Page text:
Researchers! The David M. Rubenstein Rare Book & Manuscript Library is now accepting applications for our 2013-2014 travel grants.
The Sallie Bingham Center for Women’s History and Culture, the John Hope Franklin Research Center for African and African American History and Culture, and the John W. Hartman Center for Sales, Advertising & Marketing History will award up to $1,000 per recipient to fund travel and other expenses related to visiting the Rubenstein Library.
The grants are open to undergraduate and graduate students, faculty, independent scholars, artists, and activists who live more than 100 miles from Durham, NC and whose research projects would benefit from access to collections held by one of the centers.
More details—and the grant application—may be found on our grants website. Applications must be postmarked or e-mailed no later than 5:00 PM EST on March 29, 2013. Recipients will be announced in April 2013.
Some of last year’s recipients include:
At the Sallie Bingham Center for Women’s History and Culture:
- Bridget Collins, a graduate student in the History of Science, Medicine, and Technology at the University of Wisconsin-Madison, used prescriptive literature held by the Bingham Center as part of her research for her dissertation, “From the Cradle to the Grave: Infectious Disease in the Twentieth Century American Home.”
- Laura Foxworth, a graduate student in the Department of History at the University of South Carolina, for research for her dissertation, “The Spiritual is Political: How the Southern Baptist Convention Debated Feminism and Found the New Right.” You can read more about her visit here.
- Jessica Lancia, a graduate student at the University of Florida, conducted research for her dissertation, “Borderless Feminisms: A Transnational History of the U.S. Women’s Movement, 1967-1985.” You can read more about her visit in the Fall 2012 issue of the Bingham Center newsletter.
At the John Hope Franklin Research Center for African and African American History and Culture:
- Brooke N. Newman, Assistant Professor in the Department of History at Virginia Commonwealth University, for a study on gender, race, and power in the eighteenth century British Caribbean.
- Kathryn Banks, Assistant Professor in the History and Political Science Department at Andrews University, for an examination of African-American employment in the Southern textile industry from 1895 to 1945.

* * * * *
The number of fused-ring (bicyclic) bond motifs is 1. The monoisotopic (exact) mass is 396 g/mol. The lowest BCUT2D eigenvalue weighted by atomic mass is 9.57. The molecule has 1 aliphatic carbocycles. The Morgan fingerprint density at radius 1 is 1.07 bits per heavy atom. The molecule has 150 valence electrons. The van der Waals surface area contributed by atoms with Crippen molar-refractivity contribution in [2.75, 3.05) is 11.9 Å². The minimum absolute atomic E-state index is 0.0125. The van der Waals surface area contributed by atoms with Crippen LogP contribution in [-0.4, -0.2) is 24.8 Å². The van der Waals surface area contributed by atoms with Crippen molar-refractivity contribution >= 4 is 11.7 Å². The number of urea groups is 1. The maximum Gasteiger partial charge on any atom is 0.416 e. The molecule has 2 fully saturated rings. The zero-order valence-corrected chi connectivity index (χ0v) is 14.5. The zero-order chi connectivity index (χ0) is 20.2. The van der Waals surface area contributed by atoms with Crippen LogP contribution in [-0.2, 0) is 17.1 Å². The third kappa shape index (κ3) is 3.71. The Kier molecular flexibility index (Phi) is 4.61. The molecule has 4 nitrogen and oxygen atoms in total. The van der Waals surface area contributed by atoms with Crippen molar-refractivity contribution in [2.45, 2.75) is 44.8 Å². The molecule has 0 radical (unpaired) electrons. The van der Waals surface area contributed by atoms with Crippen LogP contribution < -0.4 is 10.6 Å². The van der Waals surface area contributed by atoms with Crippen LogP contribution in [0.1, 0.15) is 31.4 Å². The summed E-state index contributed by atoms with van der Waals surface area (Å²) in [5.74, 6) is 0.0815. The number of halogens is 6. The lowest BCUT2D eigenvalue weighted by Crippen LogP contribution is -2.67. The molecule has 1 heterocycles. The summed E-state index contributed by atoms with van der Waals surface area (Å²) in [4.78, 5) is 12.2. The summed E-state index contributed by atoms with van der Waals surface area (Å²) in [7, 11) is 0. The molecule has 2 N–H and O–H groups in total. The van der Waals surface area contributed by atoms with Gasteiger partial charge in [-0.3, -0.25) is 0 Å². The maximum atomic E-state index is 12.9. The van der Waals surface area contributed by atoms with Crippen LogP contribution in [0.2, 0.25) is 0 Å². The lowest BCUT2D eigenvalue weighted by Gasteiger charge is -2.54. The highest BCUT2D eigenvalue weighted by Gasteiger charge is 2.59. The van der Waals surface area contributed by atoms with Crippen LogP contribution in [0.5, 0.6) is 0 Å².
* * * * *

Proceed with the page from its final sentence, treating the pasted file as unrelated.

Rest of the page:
- Max L. Grivno, Associate Professor from the Department of History at the University of Southern Mississippi, for an analysis of slavery in Mississippi, 1690-1865.
At the John W. Hartman Center for Sales, Advertising, and Marketing History:
- Anne Schmidt of the Max Planck Institute for Human Development in Berlin, Germany, for research for her book about the meaning and importance of emotions in advertising throughout the twentieth century in Germany and ways emotions were a constitutive element of capitalist practices of production and consumption.
- Marcia Chatelain, Assistant Professor in the Department of History at Georgetown University, conducted research on the ways in which segregation shaped African-American food culture in the South for her book, A Taste of Freedom: African-American Dining Culture and the Struggle for Civil Rights.
- Rochelle Pereira-Alvares, a graduate student in the Department of History at the University of Guelph, Canada, exploring how the marketing and advertising initiatives of Hiram Walker and Seagram influenced the way in which consumers purchased and imbibed spirits, and the impact consumers’ changing tastes had on the companies’ marketing and product development decisions, 1950-1990.
- Bryce C. Lowery, a graduate student in Public Policy at the University of Southern California, for research for his dissertation, “The Consumable Landscapes of Los Angeles: How the Spatial Ecology of Outdoor Advertising Influences the Quality of Life.”
Post contributed by Stephanie Barnwell, Bingham Center intern.
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The Devil’s Tale Archive
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